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Digital asset market expands to include Islamic cryptos

By Aaron Woolner and Fitri Wulandari

Edited by Aaron Woolner

07:24, 10 December 2021

Ancient islamic copper coin in pile of other coins
Ancient Islamic copper coin in a pile – Photo: Shutterstock

From its headquarters in Frankfurt, technology firm Caizcoin aims to embrace the concept of digital assets on what it terms as the “basis of goodness and faithfulness”, with the world’s first Islamic cryptocurrency. 

The name Caiz was chosen for its similarity to the Arabic word Jaiz, which is a synonym for acceptable or sanctioned. 

The German firm is not the only outfit looking to bring the halal – something which is permissible by Islam – concept into the cryptocurrency world.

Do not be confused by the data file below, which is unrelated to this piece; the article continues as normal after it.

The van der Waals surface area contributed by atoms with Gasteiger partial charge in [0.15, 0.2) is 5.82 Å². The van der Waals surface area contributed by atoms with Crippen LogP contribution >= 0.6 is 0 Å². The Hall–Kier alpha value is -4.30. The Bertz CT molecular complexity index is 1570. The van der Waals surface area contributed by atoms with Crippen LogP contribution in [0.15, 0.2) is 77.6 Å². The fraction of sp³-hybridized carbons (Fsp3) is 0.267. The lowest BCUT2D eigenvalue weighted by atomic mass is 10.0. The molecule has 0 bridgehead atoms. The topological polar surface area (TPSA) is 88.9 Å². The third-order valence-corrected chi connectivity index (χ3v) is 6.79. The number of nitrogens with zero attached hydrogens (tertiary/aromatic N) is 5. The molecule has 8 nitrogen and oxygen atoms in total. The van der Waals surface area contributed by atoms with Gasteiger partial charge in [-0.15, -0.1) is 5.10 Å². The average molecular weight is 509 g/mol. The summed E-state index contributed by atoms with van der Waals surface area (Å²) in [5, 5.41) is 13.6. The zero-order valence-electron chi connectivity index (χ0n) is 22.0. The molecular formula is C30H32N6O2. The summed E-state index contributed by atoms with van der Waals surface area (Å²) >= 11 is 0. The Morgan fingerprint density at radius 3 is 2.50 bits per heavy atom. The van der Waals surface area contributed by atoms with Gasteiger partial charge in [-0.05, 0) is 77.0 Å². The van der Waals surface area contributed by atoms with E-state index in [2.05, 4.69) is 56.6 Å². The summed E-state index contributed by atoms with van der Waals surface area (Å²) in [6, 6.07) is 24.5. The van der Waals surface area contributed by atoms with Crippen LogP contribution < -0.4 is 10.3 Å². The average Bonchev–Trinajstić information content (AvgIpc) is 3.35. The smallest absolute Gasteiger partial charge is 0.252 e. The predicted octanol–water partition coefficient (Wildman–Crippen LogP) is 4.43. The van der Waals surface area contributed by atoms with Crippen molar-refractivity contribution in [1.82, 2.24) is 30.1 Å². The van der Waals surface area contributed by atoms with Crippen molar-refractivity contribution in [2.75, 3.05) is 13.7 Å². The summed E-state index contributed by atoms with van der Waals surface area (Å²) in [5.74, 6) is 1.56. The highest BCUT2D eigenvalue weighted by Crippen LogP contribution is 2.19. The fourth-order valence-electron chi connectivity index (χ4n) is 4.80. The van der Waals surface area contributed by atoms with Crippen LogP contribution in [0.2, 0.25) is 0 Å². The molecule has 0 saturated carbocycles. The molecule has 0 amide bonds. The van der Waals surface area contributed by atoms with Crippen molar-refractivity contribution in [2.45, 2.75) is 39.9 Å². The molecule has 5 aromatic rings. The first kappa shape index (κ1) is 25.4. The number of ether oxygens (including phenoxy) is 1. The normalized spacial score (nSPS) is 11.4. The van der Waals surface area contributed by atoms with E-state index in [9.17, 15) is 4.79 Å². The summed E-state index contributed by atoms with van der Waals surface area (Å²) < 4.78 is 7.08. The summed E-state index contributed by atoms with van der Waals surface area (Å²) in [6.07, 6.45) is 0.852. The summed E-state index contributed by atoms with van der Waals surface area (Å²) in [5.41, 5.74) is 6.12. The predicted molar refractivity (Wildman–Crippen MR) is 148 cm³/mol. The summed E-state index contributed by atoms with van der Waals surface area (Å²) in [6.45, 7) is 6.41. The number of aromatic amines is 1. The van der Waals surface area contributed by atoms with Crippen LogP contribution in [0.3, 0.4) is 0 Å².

Three months ago, the United Arab Emirates’ Securities and Commodities Authority signed an agreement with the Dubai World Trade Centre Authority (DWTCA) to enable the trading of digital assets in DWTCA’s free zone.

Fountains at Dubai World Trade CentreFountains at Dubai World Trade Centre – Photo: Shutterstock

At the start of the year, the Gulf state of Bahrain issued its first shariah-compliant cryptocurrency exchange licence to CoinMENA. 

In June 2020, Malaysia’s Shariah Advisory Council of the Securities Commission issued a ruling on the status of digital currency and digital tokens. 

Indonesia’s MUI did not ban crypto